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How Eggs Can Impact Body Odor

I previously lampooned the egg industry PR campaign, which tried to promote eggs as a source of eyesight-saving nutrients such as lutein, by noting that a single spoonful of spinach had as much as nine eggs (Egg Industry Blind Spot). The reason we’ll only hear that egg industry claim on websites and TV shows, and never in an ad or on an egg carton, is because there are laws against false and misleading advertising that don’t allow the industry to say eggs contain lutein because there’s such an insignificant amount.

In an email I retrieved through the Freedom of Information Act (click on the above video to see it), the head of the USDA’s poultry research and promotion programs reminded the egg industry that they can’t mention lutein in an egg ad. They can’t say it helps people with macular degeneration, and can’t even talk about how good lutein is for us since “eggs have such a wee amount, and given eggs’ fat and cholesterol content this is a nonstarter for anything but PR.” So for public relations, companies can lie through your teeth, but there are laws covering truthfulness in ads.

The industry can’t say eggs are a source of omega 3s, iron, or folate either. They can’t even honestly call eggs a rich source of protein. The USDA Agriculture Marketing Service suggested that the egg industry instead boast about the choline content of eggs, one of only two nutrients that eggs are actually rich in, besides cholesterol.

So the egg industry switched gears. A priority objective of the American Egg Board became “to make choline out to be an urgent problem and eggs the solution.” They outlined how they could partner with a physician’s group and write an “advertorial.” They developed a number of them for nutrition journals. An advertorial is an advertisement parading as an objective editorial. They sent letters out to doctors arguing that “inadequate intake of choline has tremendous public health implications.” So forget about the cholesterol—the “elephant-in-the-room,” as the industry calls it—and focus on this conjured epidemic of choline deficiency.

People actually get about twice what they need and, in fact, too much choline may be the real problem. For one thing, too much choline can give breath, urine, sweat, saliva, and vaginal secretions an odor resembling rotten fish. Millions of Americans have a genetic defect that causes a fishy body odor and might benefit from a low-choline diet, since choline is converted in our gut into the fishy compound trimethylamine (TMA). Individuals oozing trimethylamine often become vegans because reducing the ingestion of dietary animal products rich in lipids decreases TMA production and the associated noxious odor. The other 99 percent of us, though, can turn the fishy choline compound into trimethylamine oxide, which is 100 times less stinky. We used to think extra choline was harmless for the 99 percent, but not anymore.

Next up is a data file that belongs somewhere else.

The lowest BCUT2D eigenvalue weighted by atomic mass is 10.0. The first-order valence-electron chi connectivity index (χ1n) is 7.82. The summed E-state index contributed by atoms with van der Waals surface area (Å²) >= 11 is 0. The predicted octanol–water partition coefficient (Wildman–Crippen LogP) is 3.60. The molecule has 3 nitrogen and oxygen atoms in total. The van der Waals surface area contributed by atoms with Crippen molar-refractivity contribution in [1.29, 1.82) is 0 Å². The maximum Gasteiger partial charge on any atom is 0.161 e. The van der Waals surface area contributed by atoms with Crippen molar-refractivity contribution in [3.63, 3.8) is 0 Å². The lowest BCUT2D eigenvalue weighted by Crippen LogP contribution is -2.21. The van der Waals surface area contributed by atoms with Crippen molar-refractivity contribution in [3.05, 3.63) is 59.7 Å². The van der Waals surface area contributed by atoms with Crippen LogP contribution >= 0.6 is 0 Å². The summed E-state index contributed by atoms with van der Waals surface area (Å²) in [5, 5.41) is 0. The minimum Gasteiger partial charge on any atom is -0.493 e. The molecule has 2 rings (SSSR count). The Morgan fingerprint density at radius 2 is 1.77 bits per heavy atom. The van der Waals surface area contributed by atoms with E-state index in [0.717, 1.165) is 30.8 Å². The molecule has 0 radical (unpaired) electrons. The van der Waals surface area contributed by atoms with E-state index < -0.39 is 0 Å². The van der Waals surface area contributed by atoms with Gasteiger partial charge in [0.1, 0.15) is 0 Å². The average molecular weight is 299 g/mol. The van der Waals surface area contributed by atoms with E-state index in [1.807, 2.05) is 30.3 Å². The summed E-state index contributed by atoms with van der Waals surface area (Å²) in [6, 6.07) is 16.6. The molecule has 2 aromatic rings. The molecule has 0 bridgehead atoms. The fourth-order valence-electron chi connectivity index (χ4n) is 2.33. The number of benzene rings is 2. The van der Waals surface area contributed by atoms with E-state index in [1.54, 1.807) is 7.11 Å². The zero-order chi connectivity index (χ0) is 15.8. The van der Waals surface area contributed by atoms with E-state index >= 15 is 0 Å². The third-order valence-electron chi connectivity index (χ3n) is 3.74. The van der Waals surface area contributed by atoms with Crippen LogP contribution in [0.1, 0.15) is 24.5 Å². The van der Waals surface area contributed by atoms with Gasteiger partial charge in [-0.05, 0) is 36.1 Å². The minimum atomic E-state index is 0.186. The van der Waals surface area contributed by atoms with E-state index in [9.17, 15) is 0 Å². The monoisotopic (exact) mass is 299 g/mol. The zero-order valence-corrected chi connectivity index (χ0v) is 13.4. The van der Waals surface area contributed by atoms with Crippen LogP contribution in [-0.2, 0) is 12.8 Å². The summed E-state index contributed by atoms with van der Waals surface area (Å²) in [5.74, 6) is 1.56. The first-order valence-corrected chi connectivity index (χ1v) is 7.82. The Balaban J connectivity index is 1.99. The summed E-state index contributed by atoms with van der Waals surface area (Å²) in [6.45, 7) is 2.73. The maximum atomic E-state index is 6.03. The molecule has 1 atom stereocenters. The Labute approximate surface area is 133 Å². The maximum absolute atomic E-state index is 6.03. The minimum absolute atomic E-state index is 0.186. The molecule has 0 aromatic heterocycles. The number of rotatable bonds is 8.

Researchers at the Cleveland Clinic found that dietary choline (after it is converted in our gut to trimethylamine and oxidized in our liver to form trimethylamine oxide) may contribute to plaque build-up in people’s arteries. This may set us up for heart disease, stroke, and death. Which foods is choline predominantly found in? Eggs, milk, liver, red meat, poultry and fish.

The good news is that this may mean a new approach to prevent or treat heart disease, the most obvious of which would be to limit dietary choline intake. But if that means decreasing egg, meat and dairy consumption, then the new approach sounds an awful lot like the old approach, adopting a plant-based diet.

Choline may be one of the reasons people following the Atkins diet are at increased risk of heart disease whereas a more plant-based diet like Ornish’s can instead reverse our number one killer. This new research adds choline to the list of dietary culprits with the potential to increase the risk of heart disease, making eggs a double whammy—the most concentrated common source of both choline and cholesterol.

I previously did a more in depth dive into the choline issue in Carnitine, Choline, Cancer and Cholesterol: The TMAO Connection.

More on eggs and cholesterol in Egg Cholesterol in the Diet and Avoiding Cholesterol Is a No Brainer.

More Freedom of Information Act juiciness in Eggs and Cholesterol: Patently False and Misleading Claims, Eggs vs. Cigarettes in Atherosclerosis, and my latest live presentation More Than an Apple a Day: Combating Common Diseases.

What else might make you smell fishy? See Bacterial Vaginosis and Diet.

In health,
Michael Greger, M.D.

PS: If you haven’t yet, you can subscribe to my free videos here and watch my 2012-2013 live year-in-review presentation Uprooting the Leading Causes of Death .